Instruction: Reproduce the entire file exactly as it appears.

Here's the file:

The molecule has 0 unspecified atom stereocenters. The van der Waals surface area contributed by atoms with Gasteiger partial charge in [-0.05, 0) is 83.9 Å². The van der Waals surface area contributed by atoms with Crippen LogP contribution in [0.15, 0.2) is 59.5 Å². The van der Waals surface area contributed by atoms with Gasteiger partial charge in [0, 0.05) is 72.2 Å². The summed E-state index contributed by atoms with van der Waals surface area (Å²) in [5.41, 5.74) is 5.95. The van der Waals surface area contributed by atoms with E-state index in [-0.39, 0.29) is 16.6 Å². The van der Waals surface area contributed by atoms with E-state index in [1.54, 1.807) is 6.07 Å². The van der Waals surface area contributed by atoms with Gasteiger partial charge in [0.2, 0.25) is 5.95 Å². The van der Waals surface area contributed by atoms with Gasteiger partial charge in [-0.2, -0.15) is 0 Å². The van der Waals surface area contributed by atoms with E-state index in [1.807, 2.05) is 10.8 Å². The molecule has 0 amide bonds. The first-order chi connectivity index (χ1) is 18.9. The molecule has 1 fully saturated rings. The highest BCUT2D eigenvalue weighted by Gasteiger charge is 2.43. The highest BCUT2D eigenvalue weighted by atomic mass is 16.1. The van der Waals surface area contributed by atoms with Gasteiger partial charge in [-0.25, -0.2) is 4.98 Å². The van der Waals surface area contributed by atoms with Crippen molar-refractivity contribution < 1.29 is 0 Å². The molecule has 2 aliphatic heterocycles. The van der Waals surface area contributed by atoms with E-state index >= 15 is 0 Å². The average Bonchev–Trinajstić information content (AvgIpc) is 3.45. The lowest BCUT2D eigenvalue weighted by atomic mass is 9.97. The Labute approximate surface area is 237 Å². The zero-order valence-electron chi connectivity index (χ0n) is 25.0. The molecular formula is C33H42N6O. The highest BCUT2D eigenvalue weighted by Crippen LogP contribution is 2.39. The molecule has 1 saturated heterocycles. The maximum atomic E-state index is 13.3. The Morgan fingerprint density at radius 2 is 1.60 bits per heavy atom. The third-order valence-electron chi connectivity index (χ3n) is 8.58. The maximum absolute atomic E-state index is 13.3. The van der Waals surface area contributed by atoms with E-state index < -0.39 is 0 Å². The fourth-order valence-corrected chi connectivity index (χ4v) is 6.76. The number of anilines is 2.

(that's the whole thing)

The molecule has 0 unspecified atom stereocenters. The van der Waals surface area contributed by atoms with Gasteiger partial charge in [-0.05, 0) is 83.9 Å². The van der Waals surface area contributed by atoms with Crippen LogP contribution in [0.15, 0.2) is 59.5 Å². The van der Waals surface area contributed by atoms with Gasteiger partial charge in [0, 0.05) is 72.2 Å². The summed E-state index contributed by atoms with van der Waals surface area (Å²) in [5.41, 5.74) is 5.95. The van der Waals surface area contributed by atoms with E-state index in [-0.39, 0.29) is 16.6 Å². The van der Waals surface area contributed by atoms with E-state index in [1.54, 1.807) is 6.07 Å². The van der Waals surface area contributed by atoms with Gasteiger partial charge in [0.2, 0.25) is 5.95 Å². The van der Waals surface area contributed by atoms with Gasteiger partial charge in [-0.2, -0.15) is 0 Å². The van der Waals surface area contributed by atoms with E-state index in [1.807, 2.05) is 10.8 Å². The molecule has 0 amide bonds. The first-order chi connectivity index (χ1) is 18.9. The molecule has 1 fully saturated rings. The highest BCUT2D eigenvalue weighted by Gasteiger charge is 2.43. The highest BCUT2D eigenvalue weighted by atomic mass is 16.1. The van der Waals surface area contributed by atoms with Gasteiger partial charge in [-0.25, -0.2) is 4.98 Å². The van der Waals surface area contributed by atoms with Crippen molar-refractivity contribution < 1.29 is 0 Å². The molecule has 2 aliphatic heterocycles. The van der Waals surface area contributed by atoms with E-state index >= 15 is 0 Å². The average Bonchev–Trinajstić information content (AvgIpc) is 3.45. The lowest BCUT2D eigenvalue weighted by atomic mass is 9.97. The Labute approximate surface area is 237 Å². The zero-order valence-electron chi connectivity index (χ0n) is 25.0. The molecular formula is C33H42N6O. The highest BCUT2D eigenvalue weighted by Crippen LogP contribution is 2.39. The molecule has 1 saturated heterocycles. The maximum atomic E-state index is 13.3. The Morgan fingerprint density at radius 2 is 1.60 bits per heavy atom. The third-order valence-electron chi connectivity index (χ3n) is 8.58. The maximum absolute atomic E-state index is 13.3. The van der Waals surface area contributed by atoms with E-state index < -0.39 is 0 Å². The fourth-order valence-corrected chi connectivity index (χ4v) is 6.76. The number of anilines is 2.